In post-conflict settings, constitutional courts have important roles to play despite complex and often competing challenges they face to institutionalize their legitimacy and entrench the rule of law while attempting to build bridges from conflict to peace. By processing political conflict through legal means, constitutional courts can shift the tenor of public dialogue and provide a less inflammatory platform for analyzing conflicts that have divided societies. This article analyzes two seminal cases decided by the Constitutional Court of Indonesia in the aftermath of post- Suharto conflict and finds that despite its young age, the Court addressed lustration issues and a Truth and Reconciliation scheme in ways that were consistent with approaches taken by other post- conflict apex courts, concluding that the Constitutional Court of Indonesia has solidified its position among modern constitutional bodies. Instead of relying only on its own decisions or those of the Supreme Court, it has demonstrated its ability to carry out comprehensive global comparative analysis, referring to cases from other constitutional and international courts to help shape its jurisprudence. In this way, the Indonesian Court is ahead of a number of other apex courts in its willingness to consider constitutional issues through a global lens.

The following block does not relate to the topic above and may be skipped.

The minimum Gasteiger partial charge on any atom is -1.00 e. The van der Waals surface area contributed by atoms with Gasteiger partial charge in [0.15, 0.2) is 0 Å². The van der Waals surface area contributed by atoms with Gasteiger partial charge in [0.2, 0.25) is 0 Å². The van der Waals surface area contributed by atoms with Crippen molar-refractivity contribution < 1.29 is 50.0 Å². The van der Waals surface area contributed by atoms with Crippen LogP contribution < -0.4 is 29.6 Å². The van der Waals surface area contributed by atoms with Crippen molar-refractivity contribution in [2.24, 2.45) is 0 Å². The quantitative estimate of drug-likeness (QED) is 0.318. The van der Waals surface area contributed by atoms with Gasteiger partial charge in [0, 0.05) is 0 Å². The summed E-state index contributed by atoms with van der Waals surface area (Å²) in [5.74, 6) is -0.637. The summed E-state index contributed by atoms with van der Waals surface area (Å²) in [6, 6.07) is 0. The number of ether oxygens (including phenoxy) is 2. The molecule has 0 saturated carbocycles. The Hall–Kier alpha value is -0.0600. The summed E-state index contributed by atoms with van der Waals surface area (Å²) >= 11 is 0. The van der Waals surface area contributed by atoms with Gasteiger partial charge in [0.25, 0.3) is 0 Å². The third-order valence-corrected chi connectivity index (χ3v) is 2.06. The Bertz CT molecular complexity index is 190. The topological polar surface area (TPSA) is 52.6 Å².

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Book Chapter

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Publication Information

Courts and Diversity: Twenty Years of the Constitutional Court of Indonesia (Bertus de Villiers, Saldi Isra, and Pan Mohamad Faiz, eds. Brill, 2024)


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